Last year, I took an actual vacation. I went with my sister to visit my brother and my cousins at the beach. (You may consider this cheating, as I did work a little bit with my sister on a novel we are writing together, but this was not the purpose of the trip.) We stayed at a pleasant hotel actually on the beach, and yes, it was off season, but warm enough to sit in the sun and put your toes in the water, if you were so inclined. We sat and looked at the ocean. We took rides and looked at scenery. We caught a spectacular sunset. We ate in seaside restaurants. We ate lobsters. We all talked a lot to each other, remembering family stories, looking at old photographs and catching up.

I did not measure my vacation in pages written, or stories plotted, or research done. I just had a nice time with people I don’t see often enough. And when I came home, I did have a little burst of creative energy, stemming from our seaside trip, but even if I hadn’t, it would have been rewarding and the best possible use of my time. Because sometimes, even though we can never really leave our creative side at home, a vacation should just be a vacation.

Photo Credit: Susan A. Hanson


The Importance of Negative Thinking

May 2, 2011

The necessity of the negative

by Deborah Atherton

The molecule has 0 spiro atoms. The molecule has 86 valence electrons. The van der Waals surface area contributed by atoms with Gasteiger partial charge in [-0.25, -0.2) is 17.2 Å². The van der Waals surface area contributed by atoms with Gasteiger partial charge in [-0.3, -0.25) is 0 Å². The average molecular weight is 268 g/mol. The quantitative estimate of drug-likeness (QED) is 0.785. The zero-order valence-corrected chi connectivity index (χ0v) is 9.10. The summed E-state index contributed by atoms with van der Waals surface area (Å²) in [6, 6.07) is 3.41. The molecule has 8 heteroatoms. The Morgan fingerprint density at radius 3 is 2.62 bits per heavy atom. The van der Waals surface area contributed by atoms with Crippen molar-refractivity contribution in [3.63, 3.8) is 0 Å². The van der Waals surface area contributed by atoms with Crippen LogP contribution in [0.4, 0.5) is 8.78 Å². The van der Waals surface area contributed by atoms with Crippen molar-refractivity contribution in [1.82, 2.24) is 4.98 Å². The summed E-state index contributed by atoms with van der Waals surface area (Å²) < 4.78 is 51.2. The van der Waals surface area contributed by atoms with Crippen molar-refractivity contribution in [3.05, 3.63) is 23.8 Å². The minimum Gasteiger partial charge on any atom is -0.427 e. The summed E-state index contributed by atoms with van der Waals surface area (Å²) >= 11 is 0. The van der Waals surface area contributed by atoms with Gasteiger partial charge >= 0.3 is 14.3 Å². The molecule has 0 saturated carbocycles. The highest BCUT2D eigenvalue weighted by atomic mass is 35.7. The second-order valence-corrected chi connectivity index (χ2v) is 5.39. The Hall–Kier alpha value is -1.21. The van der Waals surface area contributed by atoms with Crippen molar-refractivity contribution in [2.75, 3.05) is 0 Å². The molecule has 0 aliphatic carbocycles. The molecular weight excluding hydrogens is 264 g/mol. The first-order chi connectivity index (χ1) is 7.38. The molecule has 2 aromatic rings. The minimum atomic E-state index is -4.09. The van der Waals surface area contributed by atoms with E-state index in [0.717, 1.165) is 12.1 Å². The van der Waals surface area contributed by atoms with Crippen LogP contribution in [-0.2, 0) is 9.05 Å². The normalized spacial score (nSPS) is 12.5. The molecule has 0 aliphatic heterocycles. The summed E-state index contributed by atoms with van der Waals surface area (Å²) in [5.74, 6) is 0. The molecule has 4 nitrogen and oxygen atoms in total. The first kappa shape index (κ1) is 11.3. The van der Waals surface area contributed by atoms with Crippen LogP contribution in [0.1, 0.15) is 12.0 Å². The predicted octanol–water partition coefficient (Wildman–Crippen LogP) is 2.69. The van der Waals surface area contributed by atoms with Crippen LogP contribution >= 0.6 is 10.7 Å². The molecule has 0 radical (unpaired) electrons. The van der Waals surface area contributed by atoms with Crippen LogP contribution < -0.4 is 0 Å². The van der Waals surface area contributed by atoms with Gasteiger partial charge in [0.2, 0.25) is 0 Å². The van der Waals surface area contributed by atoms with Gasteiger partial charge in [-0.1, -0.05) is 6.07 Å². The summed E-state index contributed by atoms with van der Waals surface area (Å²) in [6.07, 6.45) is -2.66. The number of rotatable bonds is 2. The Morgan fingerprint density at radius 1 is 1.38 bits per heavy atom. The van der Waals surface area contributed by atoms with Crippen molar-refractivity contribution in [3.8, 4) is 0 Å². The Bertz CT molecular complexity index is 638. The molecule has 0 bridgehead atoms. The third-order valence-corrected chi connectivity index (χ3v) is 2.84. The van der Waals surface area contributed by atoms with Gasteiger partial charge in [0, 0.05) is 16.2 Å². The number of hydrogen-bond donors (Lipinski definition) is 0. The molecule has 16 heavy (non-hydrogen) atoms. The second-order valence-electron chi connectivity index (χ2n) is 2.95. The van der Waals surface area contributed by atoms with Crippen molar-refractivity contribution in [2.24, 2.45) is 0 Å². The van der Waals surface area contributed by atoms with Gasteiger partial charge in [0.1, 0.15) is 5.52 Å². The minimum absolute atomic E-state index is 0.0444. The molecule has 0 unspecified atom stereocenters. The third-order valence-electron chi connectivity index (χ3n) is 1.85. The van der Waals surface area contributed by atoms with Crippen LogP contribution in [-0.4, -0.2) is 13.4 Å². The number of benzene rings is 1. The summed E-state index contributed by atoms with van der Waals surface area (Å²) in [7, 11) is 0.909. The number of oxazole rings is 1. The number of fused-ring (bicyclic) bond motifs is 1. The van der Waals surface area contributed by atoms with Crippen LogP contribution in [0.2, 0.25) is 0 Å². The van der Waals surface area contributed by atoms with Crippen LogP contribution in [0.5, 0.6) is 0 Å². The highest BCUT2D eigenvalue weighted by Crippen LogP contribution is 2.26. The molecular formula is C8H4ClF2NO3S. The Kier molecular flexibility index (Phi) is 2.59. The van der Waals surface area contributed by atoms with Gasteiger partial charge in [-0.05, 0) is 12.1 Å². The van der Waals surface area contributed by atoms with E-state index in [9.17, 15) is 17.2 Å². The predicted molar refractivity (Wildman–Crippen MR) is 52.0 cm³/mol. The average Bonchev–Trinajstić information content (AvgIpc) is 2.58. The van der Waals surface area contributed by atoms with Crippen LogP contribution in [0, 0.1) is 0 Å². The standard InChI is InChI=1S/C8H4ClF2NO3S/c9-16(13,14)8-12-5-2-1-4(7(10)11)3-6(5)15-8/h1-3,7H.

We’re Americans of the 21st century, and we have lived with the exhortation to think positively since birth. If we can only succeed in getting rid of all that negative thinking which slows us down and keeps us from our birthright of success, wealth, and acclaim, we are told we will be happier and healthier people. Strangers on the street feel justified in ordering us to smile if our faces seem a little too gloomy or reflective. 

Keeping up all that positivity is hard work, and often ends up, I think, being a little counter-productive. Commanding ourselves to be positive is a bit like commanding ourselves not to think about elephants in pink skirts.  Part of the job of any person engaged in creative effort is to open ourselves to the dark, the negative, the sad, and the gloomy.  As Robert Woolfolk points out in his brilliant essay, The Power of Negative Thinking: Truth, Melancholia, and the Tragic Sense of Life, “I would submit negative thinking is not only valuable, but indispensable, and suggest that we give much too little attention to acknowledging, confronting, accepting, and perhaps even embracing suffering and loss.”  Or as William Goldman so succinctly stated in The Princess Bride: “Life is pain, highness. Anyone who tells you differently is selling something.”